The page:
Federal oversight of Detroit police to end in 2016
A federal judge has given approval for the Detroit Police Department to get out from under more than 10 years of federal oversight.
The two federal consent decrees date back to 2003.
They were imposed after allegations that Detroit police subjected citizens to excessive force, false arrests and illegal detentions.
The DPD reports fatal shootings and use of force rates are both way down. And they've totally ended the practice of arresting and detaining witnesses.
The department now begins to transition out of federal oversight with an end date in 2016.
Detroit Police Chief James Craig joined Stateside today. He said it’s another layer enhancing the police’s credibility with the community and another signal indicating that the department is about fair business.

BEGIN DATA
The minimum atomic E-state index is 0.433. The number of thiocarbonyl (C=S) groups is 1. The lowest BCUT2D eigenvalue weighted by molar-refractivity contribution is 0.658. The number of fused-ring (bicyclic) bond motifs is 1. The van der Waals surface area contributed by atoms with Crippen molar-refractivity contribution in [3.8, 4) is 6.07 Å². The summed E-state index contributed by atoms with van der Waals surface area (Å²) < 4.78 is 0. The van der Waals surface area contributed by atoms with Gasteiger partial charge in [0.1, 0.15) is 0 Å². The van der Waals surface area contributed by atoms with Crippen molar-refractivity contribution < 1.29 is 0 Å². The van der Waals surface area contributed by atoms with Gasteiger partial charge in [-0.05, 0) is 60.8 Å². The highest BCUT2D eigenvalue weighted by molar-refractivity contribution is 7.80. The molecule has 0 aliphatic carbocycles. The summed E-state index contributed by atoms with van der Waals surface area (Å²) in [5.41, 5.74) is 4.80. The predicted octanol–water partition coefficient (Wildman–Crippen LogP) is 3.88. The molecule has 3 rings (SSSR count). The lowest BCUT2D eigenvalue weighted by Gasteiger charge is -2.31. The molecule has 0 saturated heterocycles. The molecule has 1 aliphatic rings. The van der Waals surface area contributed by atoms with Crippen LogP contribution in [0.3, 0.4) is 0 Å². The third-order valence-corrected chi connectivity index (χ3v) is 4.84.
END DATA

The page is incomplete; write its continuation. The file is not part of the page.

According to Craig, the overall crime rate in Detroit is seeing a 19% reduction this year, with the homicide rate down 14% and violent crime rate down 9%. The steepest reductions are 36% in robbery and 35% in carjacking.
“We are constantly re-evaluating our strategies. We are looking at our gang activities here in the city of Detroit and what we can do to further reduce the incidents of violence,” Craig said.
*Listen to our conversation with Chief James Craig above.